We will radically reform all our public services so that they serve the public, not bureaucrats in Whitehall. We are going to do things in a completely different way from what has gone before, dismantling the top-down apparatus of state control and bringing in real choice and accountability. So with policing, out go centralisation, unnecessary paperwork and central targets, and in come beat-based police meetings and elected individuals as police commissioners. With the NHS, out go centrally directed hospital closures and politically motivated targets, and in come full patient choice and elections for your primary care trust. And that is not all. Because we are getting rid of Labour's jobs tax, we can now afford to
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fund the cancer drugs that people have desperately needed for so long, to extend life and give hope to thousands of people in our country.

This Queen's Speech addresses problems not only in our economy and our society but in our politics, too. It includes a comprehensive programme for pushing power downwards and outwards from this place. That is what the decentralisation and localism Bill is all about. Already we have shown our intent: the imposition of new unitary councils-going; regional spatial strategies-going; home information packs-gone; comprehensive area assessments-going; Standards Board bureaucracy-going; the excessive ring-fencing of local council budgets, and treating local government like infants-gone. We will be the Government who give politics and power back to the people. Not only will we push power outwards; we will also sort out the other issues that brought this House into disrepute, with a clampdown on lobbying and the right for constituents to recall any MP found guilty of serious wrongdoing.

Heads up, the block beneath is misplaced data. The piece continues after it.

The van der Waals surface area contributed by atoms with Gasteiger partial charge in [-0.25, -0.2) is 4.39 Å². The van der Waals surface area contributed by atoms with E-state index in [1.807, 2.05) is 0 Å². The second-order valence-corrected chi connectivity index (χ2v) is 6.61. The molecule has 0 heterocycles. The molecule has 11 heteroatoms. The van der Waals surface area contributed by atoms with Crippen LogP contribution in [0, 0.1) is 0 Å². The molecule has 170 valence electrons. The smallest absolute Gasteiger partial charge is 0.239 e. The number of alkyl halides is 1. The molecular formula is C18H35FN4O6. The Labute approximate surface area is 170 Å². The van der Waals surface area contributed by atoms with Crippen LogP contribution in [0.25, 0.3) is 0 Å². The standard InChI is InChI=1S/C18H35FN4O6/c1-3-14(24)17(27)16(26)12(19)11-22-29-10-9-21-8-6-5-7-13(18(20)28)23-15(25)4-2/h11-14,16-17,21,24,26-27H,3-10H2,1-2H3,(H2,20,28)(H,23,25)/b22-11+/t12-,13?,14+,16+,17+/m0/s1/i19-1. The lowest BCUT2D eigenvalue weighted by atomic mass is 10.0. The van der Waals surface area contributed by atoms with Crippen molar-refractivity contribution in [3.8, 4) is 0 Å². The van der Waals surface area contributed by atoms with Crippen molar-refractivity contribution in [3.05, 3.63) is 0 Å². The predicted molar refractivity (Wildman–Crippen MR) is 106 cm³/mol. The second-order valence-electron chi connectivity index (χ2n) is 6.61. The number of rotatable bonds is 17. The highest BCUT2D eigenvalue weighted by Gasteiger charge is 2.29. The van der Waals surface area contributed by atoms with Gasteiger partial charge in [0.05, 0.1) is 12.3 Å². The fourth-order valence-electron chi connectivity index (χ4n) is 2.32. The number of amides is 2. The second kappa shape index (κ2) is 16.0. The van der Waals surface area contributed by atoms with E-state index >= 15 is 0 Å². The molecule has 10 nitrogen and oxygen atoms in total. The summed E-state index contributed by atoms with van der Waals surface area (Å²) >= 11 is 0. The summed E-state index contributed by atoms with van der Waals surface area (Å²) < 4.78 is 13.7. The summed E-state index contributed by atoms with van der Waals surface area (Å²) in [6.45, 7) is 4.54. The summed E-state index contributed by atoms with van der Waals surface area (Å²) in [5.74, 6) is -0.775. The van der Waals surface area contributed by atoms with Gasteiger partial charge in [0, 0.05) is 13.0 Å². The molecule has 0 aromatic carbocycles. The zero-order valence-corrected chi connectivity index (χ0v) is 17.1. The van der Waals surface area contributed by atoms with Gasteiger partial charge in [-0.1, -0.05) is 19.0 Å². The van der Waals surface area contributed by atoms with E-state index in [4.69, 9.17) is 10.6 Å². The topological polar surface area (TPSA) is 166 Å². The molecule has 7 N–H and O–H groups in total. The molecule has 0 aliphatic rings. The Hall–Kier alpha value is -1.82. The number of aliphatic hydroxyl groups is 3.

Ian Lucas (Wrexham) (Lab): Will the Prime Minister confirm that he will support the devolution of further powers to the Welsh Assembly?

The Prime Minister: What we are going to do is allow the referendum to go ahead that was actually rather held up by the last Government. So yes, a date will be named for that referendum and I believe that it should be held next year. There should be a free and open debate in Wales for that to happen.

Ian Lucas: I am sure that it was just an oversight, but the right hon. Gentleman did not actually answer my question. Will he support the devolution of further powers to the Welsh Assembly?